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THE CAPITOL -- Officials from the U.S. Environmental Protection Agency and the Virginia Department of Environmental Quality briefed the Virginia congressional staff today on the progress of the brownfields redevelopment program and other Superfund hazardous waste issues throughout the commonwealth.
"Annual Superfund briefings provide vital timely and accurate information from which congressional staffs can develop policy recommendations and stay current on this critical work to protect public health in their states. This year’s briefing showcased the brownfields program in Virginia, a which is putting abandoned industrial properties back into productive use," said W. Michael McCabe, EPA’s Regional Administrator.
EPA representatives from the agency’s Philadelphia office (which covers Virginia) told congressional staff members from the offices of Senators John Warner and Charles Robb and Representatives Norman Sisisky, Rick Boucher, Owen Pickett, Robert Scott, Thomas Bliley, and James Moran that through the agency’s brownfields’ program, 12 federal Superfund sites are being used or are planned for reuse to benefit their communities. Some of those sites include:
Avtex Fibers, Inc. -- EPA is working with the town of Front Royal and Warren County to smooth the way for future use. The disposal area of the site will be cleaned up for public recreation and a wildlife conservancy. The manufacturing portion will be cleaned up for use as a business park with a light industrial use component. Former Nansemond Ordnance Depot -- Plans include developing a portion of the area into a technology park.
Rentokil, Inc. -- When this site is clean, it will support commercial or light industrial development.
In addition to redeveloping specific sites, the EPA gives brownfields pilot grants to cities to identify and assess the brownfields located within their limits. The City of Richmond has used a $200,000 brownfields grant to jumpstart the redevelopment of an old armory property which is being used by Whitehall-Robins Healthcare, a pharmaceutical company, to expand its research capability. The company is moving forward with plans to build a new laboratory and office for 350 employees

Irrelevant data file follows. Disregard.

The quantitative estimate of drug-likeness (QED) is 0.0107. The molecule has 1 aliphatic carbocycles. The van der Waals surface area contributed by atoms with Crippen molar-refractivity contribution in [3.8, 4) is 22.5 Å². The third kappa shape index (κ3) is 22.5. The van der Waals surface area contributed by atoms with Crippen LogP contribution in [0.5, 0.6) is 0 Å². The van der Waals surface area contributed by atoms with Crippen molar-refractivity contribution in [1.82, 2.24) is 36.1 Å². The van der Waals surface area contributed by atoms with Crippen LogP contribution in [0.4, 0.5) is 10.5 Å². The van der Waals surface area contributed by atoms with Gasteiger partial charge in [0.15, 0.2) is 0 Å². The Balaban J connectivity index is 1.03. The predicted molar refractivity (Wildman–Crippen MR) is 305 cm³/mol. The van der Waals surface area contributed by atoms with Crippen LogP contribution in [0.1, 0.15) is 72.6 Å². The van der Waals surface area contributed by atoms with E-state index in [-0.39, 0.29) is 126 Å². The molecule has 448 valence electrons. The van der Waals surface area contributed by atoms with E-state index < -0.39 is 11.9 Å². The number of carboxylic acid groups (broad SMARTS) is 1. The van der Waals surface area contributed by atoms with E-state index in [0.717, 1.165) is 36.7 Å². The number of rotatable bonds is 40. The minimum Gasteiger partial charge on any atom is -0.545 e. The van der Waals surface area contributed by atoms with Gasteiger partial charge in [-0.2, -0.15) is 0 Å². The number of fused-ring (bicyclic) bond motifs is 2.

In Northampton County along Virginia’s Eastern Shore, a sprawling 200-acre eco-industrial park is taking shape. The Cape Charles park incorporates natural habitat protection into its overall plans. Included in the generous funding from various public and private sources, a $200,000 EPA brownfields grant was awarded in 1998. Construction of the park’s first building was completed in March 1999.
The Commonwealth of Virginia is assessing 22 brownfield sites throughout the state using a $500,000 grant from the EPA. The assessment period ends in September, and an additional $250,000 is being considered.
The congressional staff also learned about the progress of the 31 ongoing, long-term Superfund cleanups throughout the state. Of those, eight sites have been cleaned up, 14 sites have cleanups underway and another nine are being investigated or plans are being developed.
For example, at the Abex Corp. site in Portsmouth, more than 17,000 tons of lead-contaminated soil has been excavated, and 60 families were temporarily relocated while lead contamination was cleaned from their properties. In anticipation of the completed cleanup, the City of Portsmouth is making plans for reusing portions of the Abex site.
Three contaminated federal facilities soon will be home to diverse wildlife. The NASA Wallops Island rocket launch pad on the Delmarva Peninsula should, in the near future, support bird, fish and crustacean populations, now that the chloroform, petroleum, pesticides, and chromium have been cleaned from the soil and groundwater. The launch site will become a restored wetland.
Bailey Creek at Fort Eustis in Newport News is one step closer to a wetlands restoration project, as well. Approximately 6,000 cubic yards of contaminated sediment will be removed from the creek to prevent spreading of PCBs.
And, at the Naval Weapons Station in Yorktown an innovative technology that uses bacteria to eat explosives in the soil seems to be working. The technology uses natural, biodegradable plant fibers to stimulate the growth of the explosives-eating bacteria in the soil.